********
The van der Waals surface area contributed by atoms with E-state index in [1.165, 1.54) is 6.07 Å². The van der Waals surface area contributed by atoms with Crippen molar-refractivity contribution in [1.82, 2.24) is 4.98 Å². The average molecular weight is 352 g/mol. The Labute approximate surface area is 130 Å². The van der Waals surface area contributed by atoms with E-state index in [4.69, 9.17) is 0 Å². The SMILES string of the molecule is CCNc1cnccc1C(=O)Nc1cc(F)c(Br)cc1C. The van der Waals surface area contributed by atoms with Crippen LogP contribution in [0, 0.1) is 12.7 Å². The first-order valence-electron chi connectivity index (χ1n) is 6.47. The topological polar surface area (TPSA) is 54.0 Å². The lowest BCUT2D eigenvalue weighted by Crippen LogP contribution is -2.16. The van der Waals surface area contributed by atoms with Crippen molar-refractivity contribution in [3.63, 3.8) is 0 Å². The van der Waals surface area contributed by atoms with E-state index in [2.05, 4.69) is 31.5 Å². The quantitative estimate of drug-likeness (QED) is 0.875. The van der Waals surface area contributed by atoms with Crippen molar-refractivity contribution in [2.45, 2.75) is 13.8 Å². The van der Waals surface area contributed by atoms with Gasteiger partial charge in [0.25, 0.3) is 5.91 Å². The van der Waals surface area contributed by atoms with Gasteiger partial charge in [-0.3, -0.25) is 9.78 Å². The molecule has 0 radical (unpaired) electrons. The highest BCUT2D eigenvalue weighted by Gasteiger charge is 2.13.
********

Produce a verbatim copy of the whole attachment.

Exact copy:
The van der Waals surface area contributed by atoms with E-state index in [1.165, 1.54) is 6.07 Å². The van der Waals surface area contributed by atoms with Crippen molar-refractivity contribution in [1.82, 2.24) is 4.98 Å². The average molecular weight is 352 g/mol. The Labute approximate surface area is 130 Å². The van der Waals surface area contributed by atoms with E-state index in [4.69, 9.17) is 0 Å². The SMILES string of the molecule is CCNc1cnccc1C(=O)Nc1cc(F)c(Br)cc1C. The van der Waals surface area contributed by atoms with Crippen LogP contribution in [0, 0.1) is 12.7 Å². The first-order valence-electron chi connectivity index (χ1n) is 6.47. The topological polar surface area (TPSA) is 54.0 Å². The lowest BCUT2D eigenvalue weighted by Crippen LogP contribution is -2.16. The van der Waals surface area contributed by atoms with Crippen molar-refractivity contribution in [3.63, 3.8) is 0 Å². The van der Waals surface area contributed by atoms with E-state index in [2.05, 4.69) is 31.5 Å². The quantitative estimate of drug-likeness (QED) is 0.875. The van der Waals surface area contributed by atoms with Crippen molar-refractivity contribution in [2.45, 2.75) is 13.8 Å². The van der Waals surface area contributed by atoms with Gasteiger partial charge in [0.25, 0.3) is 5.91 Å². The van der Waals surface area contributed by atoms with Gasteiger partial charge in [-0.3, -0.25) is 9.78 Å². The molecule has 0 radical (unpaired) electrons. The highest BCUT2D eigenvalue weighted by Gasteiger charge is 2.13.